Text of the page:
December 28 Research Roundup: Super Leukemia Drug, Synthetic Antibiotics, How Marijuana Changes the Genetics of Sperm, and More

Pink dropper depositing liquid into a row of test tubes

There are plenty of great scientific research stories out this week. Here’s a look at just a few of them.

Super Drug for Pediatric Leukemia

Researchers at Northwestern University have found two drugs that slowed the progress of pediatric leukemia in mice. They have published three studies over the last two years, with the final paper published recently in Genes & Development.

The most recent study found that when a key protein is stabilized, leukemia progression slows. In children diagnosed with MLL-translocation leukemia, the survival rate is only 30 percent. The two most common types of pediatric leukemias are acute myeloid leukemia (AML) and acute lymphocytic leukemia (ALL).

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“These white blood cells infiltrate many of the tissues and organs of the affected individuals and is a major cause of death in leukemia patients,” stated Ali Shilatifard, senior author and the Robert Francis Furchgott Professor of Biochemistry and Molecular Genetics and Pediatrics. “This is a monster cancer that we’ve been dealing with for many years in children.”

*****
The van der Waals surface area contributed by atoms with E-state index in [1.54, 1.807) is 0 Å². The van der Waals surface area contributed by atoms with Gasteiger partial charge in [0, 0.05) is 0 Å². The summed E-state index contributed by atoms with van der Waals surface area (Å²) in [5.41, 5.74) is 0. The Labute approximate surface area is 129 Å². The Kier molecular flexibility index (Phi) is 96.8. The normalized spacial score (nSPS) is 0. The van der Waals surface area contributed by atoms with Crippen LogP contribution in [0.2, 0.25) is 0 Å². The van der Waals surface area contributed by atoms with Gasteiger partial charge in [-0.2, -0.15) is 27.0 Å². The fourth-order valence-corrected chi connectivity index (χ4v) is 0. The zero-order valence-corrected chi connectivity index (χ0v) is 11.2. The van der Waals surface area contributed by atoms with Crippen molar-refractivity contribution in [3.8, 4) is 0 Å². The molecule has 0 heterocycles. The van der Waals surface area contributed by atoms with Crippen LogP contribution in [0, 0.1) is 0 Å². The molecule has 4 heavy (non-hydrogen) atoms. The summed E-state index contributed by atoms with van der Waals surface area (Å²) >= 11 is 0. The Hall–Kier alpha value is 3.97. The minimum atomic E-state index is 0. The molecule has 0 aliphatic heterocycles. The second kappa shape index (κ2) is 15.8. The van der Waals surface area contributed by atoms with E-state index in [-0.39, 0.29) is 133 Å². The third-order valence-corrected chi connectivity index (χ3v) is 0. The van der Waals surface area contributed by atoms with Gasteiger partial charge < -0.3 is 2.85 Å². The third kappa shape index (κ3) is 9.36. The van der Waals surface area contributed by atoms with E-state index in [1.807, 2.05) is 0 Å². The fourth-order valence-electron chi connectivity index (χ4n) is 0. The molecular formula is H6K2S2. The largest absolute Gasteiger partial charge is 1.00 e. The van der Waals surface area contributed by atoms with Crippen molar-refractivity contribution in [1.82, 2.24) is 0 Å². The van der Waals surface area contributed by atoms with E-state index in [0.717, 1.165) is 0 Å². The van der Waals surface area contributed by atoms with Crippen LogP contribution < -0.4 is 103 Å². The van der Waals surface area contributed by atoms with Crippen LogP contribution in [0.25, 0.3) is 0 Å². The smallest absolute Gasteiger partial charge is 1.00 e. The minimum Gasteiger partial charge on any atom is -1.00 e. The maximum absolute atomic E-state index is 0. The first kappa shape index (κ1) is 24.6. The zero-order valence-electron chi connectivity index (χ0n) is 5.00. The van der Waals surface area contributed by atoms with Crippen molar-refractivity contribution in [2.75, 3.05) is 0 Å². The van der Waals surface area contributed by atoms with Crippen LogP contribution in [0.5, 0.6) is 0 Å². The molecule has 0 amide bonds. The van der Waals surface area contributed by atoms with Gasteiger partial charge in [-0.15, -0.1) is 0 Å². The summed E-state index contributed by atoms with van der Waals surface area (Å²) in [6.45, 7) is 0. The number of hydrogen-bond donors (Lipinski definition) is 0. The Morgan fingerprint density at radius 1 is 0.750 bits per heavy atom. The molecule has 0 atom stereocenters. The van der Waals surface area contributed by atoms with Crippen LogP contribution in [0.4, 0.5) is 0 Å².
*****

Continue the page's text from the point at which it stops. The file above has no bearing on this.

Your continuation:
Possible New Approach to Synthesizing Antibiotics

University of Colorado Boulder chemists developed a new way to synthesize and optimize a naturally-occurring compound that has potential to treat drug-resistant infections. The work is built on the concept of thiopeptides, which are naturally-occurring antibiotic compounds, and have shown some effectiveness against methicillin-resistant Staphylococcus aureus (MRSA) and other species of bacteria. But thiopeptides are difficult to synthesize.

“We re-evaluated the structural commonalities of these thiopeptides in light of current superbugs, because no one had looked at them and analyzed them in modern context,” stated Maciej Walczak, lead author of the research and an assistant professor in CU Boulder’s Department of Chemistry.

They developed a new catalyst that drives reactions that help the synthesis of the thiopeptides. Their work, published in the journal Chemical Science, describes two new broadly representative antibiotics, micrococcin P1 and thiocillin I.